When adult content creators get pushed off an internet platform, especially a site as big as OnlyFans, it's not as simple as moving your content to a new site; losing a platform means losing a hard-earned audience that creators can only hope will follow them to the next one. "Creators are reliant on having a fan base dedicated enough to find them again whenever this happens and some drop off is inevitable," Sim-Wise said. "Platforms going down or certain content being suddenly banned represents a huge loss in income for most and oftentimes it happens with no prior warning which means you always have to be on your toes and ready to start again from scratch at a moment’s notice." Adult content creator Lily Marquis told me that the most exhausting thing about all of this is the lack of clarity and communication from the company. "I've *never* felt OnlyFans had any real respect for any of its NSFW 'creators,' especially creators who weren't skinny, white, and cis, but it really fucking rings through with this," Marquis said. "No news, no message anywhere accessible, just a statement given to media outlets... It's clear, as it always has been, that they don't give even the slightest shit about us. And now sex workers like myself get to watch people joke about the platform tanking as we wonder about how we'll pay rent. I'm heartbroken, frustrated, and exhausted."
“It's clear, as it always has been, that they don't give even the slightest shit about us”
A spokesperson OnlyFans declined to comment on these responses from support, but said that the company would be "sharing more details in the coming days." WHAT'S NEXT Several content creators I spoke to said they planned to find a new platform. Some sites, like Just For Fans and FanCentro, have integrated migration systems that will move content over. Other sites include ManyVids, and Pornhub's Modelhub program—OnlyFans is far from the only platform in the game right now. "The best thing adult creators can do right now is hold tight, back up their content and not do anything rash," Sim-Wise said. She suggests waiting for more details on the updated guidelines, deleting anything that goes against the new rules, and researching other platforms in the meantime."If you can, set up a survey for your fans where you can collect their emails to create a mailing list so that you still have a way to contact them should you lose your platforms," she said. Every time a platform goes down, people are left in the lurch—and they have to make up that income to survive. "The reality is that being pushed off online platforms will ultimately lead directly to performers looking for income offline," Lena, a former full service sex worker, told me. They said that during the pandemic, they met several full service workers who were happily growing their OnlyFans, and were excited to exit in-person work.
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As workers scramble to figure out how to stay afloat post-OnlyFans, anti-porn groups are celebrating the change. The National Center on Sexual Exploitation (formerly called Morality in Media), which consulted with Rep. Ann Wagner in a letter to the DOJ demanding an investigation into OnlyFans, took credit for influencing the change in a press release. NCOSE consistently pressures politicians to investigate or take stances against pornography, under the guise of anti-trafficking work. One of the easiest things politicians can get behind is child sexual abuse and sex trafficking; it's why FOSTA, a failure in every way, was passed in an overwhelming majority vote."[Mastercard and Visa] have controlled what is and what is not allowed online for decades, using their market power to harm millions of sex workers, this is just the most visible effort since PornHub," said Mary Moody, a founding board member at the Adult Industry Laborers & Artists Association. "It's going to kill sex workers and that blood is on [CEO fo Mastercard] Michael Miebach, MasterCard, and Visa's hands." "I’m angry our deeply sex-negative, whorephobic society allows lying evangelicals and SWERFs [sex-worker exclusionary feminists] to dictate the limits of our freedom of speech and put sex workers’ lives and livelihoods in jeopardy for no benefit to anyone," Cathy Reisenwitz, writer of Sex and the State and OnlyFans creator, said. "Every problem, from child sexual abuse material to trafficking, that banning porn is supposed to solve is actually exacerbated by stigmatizing and criminalizing online porn.”OnlyFans made $2.2 billion last year from the type of content it's announced it will ban in October—and it's just one company hosting adult content. The demand for adult entertainment is massive, and sex workers and adult content creators have shown time and again their ability to withstand such attacks on their livelihoods. Deplatforming sex won't change either of those facts; the industry will continue to exist, and its consumers will keep seeking it out. The result of pushing sex work to the margins isn't a safer industry, but a more vulnerable, devalued, and exploitable workforce. "OnlyFans is the latest to cave in a long, hypocritical tradition of prioritizing the moral concerns of major financial institutions by deplatforming the very people responsible for the website’s success: sex workers," Lia Holland, Campaigns & Communications Director at Fight for the Future, told me. "Banning sexual content is not going to make anyone safer—in fact, it will put sex workers in harm’s way by eliminating a safer revenue stream for a lot of marginalized folks. It is laughable that OnlyFans would call this an 'inclusive' move when it literally excludes the primary marginalized community that has been using their services to generate safer, sustainable income since its inception.”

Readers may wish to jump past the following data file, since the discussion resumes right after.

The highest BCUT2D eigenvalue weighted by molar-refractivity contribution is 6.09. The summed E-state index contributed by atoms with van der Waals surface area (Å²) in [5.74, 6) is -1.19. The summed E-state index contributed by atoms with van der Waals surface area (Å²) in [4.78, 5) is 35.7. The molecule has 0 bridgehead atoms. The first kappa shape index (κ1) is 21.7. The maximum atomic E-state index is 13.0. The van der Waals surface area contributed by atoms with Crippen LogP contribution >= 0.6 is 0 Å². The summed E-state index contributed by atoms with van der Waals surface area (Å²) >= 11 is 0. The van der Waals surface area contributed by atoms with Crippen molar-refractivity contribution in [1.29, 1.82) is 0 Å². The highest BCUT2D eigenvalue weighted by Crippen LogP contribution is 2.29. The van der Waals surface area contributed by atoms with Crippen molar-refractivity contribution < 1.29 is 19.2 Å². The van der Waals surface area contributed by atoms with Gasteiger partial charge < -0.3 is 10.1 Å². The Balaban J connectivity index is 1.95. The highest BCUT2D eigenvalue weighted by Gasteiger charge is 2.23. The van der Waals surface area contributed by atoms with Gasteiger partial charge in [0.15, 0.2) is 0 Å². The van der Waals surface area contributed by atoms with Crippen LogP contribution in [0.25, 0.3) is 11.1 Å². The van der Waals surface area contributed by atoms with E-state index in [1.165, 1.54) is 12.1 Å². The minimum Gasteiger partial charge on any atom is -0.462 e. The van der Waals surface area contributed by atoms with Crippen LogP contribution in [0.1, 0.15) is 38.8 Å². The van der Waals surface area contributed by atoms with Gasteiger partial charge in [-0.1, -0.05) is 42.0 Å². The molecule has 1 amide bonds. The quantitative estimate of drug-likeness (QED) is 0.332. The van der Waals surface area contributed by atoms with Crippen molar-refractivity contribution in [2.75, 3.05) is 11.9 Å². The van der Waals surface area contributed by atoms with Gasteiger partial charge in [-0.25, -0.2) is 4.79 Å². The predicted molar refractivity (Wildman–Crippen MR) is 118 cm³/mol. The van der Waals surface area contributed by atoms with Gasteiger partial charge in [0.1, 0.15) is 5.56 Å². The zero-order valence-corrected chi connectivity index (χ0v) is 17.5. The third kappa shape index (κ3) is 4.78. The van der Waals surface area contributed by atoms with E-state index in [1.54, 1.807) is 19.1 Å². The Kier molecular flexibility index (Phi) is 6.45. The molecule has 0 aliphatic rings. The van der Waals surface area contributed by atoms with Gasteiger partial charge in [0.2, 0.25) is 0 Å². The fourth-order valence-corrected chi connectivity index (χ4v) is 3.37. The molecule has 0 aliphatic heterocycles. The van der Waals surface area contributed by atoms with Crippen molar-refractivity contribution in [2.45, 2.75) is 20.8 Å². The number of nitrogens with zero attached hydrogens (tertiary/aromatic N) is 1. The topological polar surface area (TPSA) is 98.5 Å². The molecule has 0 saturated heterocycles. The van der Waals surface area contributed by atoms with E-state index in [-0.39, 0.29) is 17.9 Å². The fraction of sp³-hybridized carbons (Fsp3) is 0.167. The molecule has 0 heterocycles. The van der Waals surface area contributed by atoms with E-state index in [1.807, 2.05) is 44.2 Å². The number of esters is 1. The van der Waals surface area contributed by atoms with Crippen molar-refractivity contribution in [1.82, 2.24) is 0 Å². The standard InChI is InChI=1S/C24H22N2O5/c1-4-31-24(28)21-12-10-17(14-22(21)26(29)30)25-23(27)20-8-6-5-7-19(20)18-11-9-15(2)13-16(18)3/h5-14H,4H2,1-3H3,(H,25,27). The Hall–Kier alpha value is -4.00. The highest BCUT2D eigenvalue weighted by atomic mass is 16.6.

“Every problem, from child sexual abuse material to trafficking, that banning porn is supposed to solve is actually exacerbated by stigmatizing and criminalizing online porn.”